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Here are some top tips for things to consider when researching your degree options:

What should I look for in a Nutrition and Dietetics degree?
It is important that you look for Health and Care Professions Council (HCPC) approval. This means that once you have qualified you will be able to register as a dietitian. It is also important that you look at the qualifications of the staff within the department where you will be studying. Will there be registered dietitians, registered nutritionists and other experts teaching you?  Make sure that you will be given the opportunity to develop your practice in a wide range of clinical settings, and learn additional skills along the way to enhance your employability.

At the University of Chester, Nutrition and Dietetics is fundamentally a science-based degree. Core topics such as nutrition, physiology, and biochemistry are embedded throughout the degree, and are used to build the higher levels of dietetics such as clinical nutrition, pharmacology, and public health nutrition. Our location in the North West of England is ideal for exposing students to a wide range of work placements that help develop students’ competence in dietetic practice.

What kind of career might a Nutrition and Dietetics degree lead to?

A degree in Nutrition and Dietetics will equip you with a broad range of skills.  Traditionally, most graduates from these programmes have gone into the NHS to work as dietitians. However, we are seeing more and more graduates embrace additional careers that focus around nutrition and health, such as: working in the food and pharmaceutical industry; media; research; sports nutrition; and public health. Some graduates go on to complete an MSc or PhD and focus in a specific area of dietetics such as Obesity and Weight Management, or Exercise and Nutrition Science.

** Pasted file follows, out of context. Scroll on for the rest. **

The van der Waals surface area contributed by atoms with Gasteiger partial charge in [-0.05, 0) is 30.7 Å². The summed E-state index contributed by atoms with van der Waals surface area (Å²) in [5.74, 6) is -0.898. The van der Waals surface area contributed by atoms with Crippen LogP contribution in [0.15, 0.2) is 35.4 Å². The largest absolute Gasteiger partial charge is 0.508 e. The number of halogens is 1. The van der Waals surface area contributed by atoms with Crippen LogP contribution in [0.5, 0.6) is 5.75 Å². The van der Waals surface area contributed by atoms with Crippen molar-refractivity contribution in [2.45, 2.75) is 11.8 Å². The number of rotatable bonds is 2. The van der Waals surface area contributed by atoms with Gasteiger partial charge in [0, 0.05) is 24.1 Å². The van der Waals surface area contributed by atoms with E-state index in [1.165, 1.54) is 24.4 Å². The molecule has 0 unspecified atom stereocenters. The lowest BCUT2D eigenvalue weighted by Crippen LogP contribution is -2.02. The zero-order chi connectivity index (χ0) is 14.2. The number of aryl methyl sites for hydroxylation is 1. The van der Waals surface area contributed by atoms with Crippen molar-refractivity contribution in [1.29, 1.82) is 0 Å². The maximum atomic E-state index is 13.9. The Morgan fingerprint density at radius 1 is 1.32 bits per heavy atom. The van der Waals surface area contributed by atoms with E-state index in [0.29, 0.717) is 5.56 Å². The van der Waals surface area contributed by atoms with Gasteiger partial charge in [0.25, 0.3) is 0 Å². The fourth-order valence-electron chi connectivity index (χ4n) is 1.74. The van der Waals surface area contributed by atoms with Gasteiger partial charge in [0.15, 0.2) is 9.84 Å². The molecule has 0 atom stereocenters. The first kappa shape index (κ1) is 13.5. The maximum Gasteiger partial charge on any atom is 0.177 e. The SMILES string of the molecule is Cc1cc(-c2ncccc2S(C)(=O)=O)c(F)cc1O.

What can I expect from a career in Nutrition and Dietetics?

Working in the field of Nutrition and Dietetics is exciting! Everyone has to eat, and the requirement for high-quality graduates who have the skills, knowledge and ability to clearly communicate is also expanding and becoming more valued. Just look at how often something related to food appears in the news! The expectations from your career will vary depending on which path you chose after your degree, but one thing is common between all of them: expect a challenging and rewarding career. There will be many opportunities to continue your learning once you have completed your degree – it is a pathway that leads to a career, not just a job. As a registered dietitian you will be expected to maintain your knowledge and expertise in whichever area you specialise in, and engage in continual professional development (CPD).

How can I become a dietitian?

Your journey to becoming a registered dietitian starts by undertaking an approved degree course. Once you complete this, you will be eligible to register with the HCPC and use the title of ‘Registered Dietitian’. 

To gain entry onto an undergraduate degree you will need to apply through UCAS.  Each course will have a different entry criteria, so be sure to check with each university you are considering.  However, most will expect you to show a strong understanding of the profession and your reasons for wanting to study this degree in your personal statement. You will also need to show a solid interest in the scientific aspects of food, excellent interpersonal skills, and a willingness to stay up-to-date with current nutritional information.

Find Out More

We offer opportunities to visit us throughout the year, and would love to welcome you to the Department to see our facilities and speak with staff. 

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We offer different opportunities for you to visit us throughout the year